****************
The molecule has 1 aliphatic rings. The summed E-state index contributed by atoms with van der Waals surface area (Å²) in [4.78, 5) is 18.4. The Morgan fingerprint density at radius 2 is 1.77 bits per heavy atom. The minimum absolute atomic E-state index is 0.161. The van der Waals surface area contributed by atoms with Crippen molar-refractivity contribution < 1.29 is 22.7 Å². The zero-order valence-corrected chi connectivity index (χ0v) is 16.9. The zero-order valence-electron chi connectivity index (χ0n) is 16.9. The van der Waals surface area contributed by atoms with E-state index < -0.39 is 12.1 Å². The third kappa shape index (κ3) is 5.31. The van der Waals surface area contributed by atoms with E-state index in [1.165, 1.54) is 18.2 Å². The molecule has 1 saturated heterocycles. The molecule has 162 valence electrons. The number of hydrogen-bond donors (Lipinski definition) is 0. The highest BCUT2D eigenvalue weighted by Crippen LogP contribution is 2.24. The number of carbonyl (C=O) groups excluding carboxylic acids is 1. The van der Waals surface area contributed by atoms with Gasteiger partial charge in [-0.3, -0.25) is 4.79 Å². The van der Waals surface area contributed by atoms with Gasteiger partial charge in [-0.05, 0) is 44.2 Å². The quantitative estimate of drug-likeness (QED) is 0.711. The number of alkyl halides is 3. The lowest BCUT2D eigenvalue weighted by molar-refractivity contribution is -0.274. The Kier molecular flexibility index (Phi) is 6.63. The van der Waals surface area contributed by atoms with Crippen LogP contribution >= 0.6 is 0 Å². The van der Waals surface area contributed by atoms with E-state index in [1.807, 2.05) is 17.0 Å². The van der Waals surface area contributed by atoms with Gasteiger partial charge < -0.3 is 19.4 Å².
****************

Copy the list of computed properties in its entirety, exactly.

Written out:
The molecule has 1 aliphatic rings. The summed E-state index contributed by atoms with van der Waals surface area (Å²) in [4.78, 5) is 18.4. The Morgan fingerprint density at radius 2 is 1.77 bits per heavy atom. The minimum absolute atomic E-state index is 0.161. The van der Waals surface area contributed by atoms with Crippen molar-refractivity contribution < 1.29 is 22.7 Å². The zero-order valence-corrected chi connectivity index (χ0v) is 16.9. The zero-order valence-electron chi connectivity index (χ0n) is 16.9. The van der Waals surface area contributed by atoms with E-state index < -0.39 is 12.1 Å². The third kappa shape index (κ3) is 5.31. The van der Waals surface area contributed by atoms with E-state index in [1.165, 1.54) is 18.2 Å². The molecule has 1 saturated heterocycles. The molecule has 162 valence electrons. The number of hydrogen-bond donors (Lipinski definition) is 0. The highest BCUT2D eigenvalue weighted by Crippen LogP contribution is 2.24. The number of carbonyl (C=O) groups excluding carboxylic acids is 1. The van der Waals surface area contributed by atoms with Gasteiger partial charge in [-0.3, -0.25) is 4.79 Å². The van der Waals surface area contributed by atoms with Gasteiger partial charge in [-0.05, 0) is 44.2 Å². The quantitative estimate of drug-likeness (QED) is 0.711. The number of alkyl halides is 3. The lowest BCUT2D eigenvalue weighted by molar-refractivity contribution is -0.274. The Kier molecular flexibility index (Phi) is 6.63. The van der Waals surface area contributed by atoms with Crippen LogP contribution >= 0.6 is 0 Å². The van der Waals surface area contributed by atoms with E-state index in [1.807, 2.05) is 17.0 Å². The van der Waals surface area contributed by atoms with Gasteiger partial charge < -0.3 is 19.4 Å².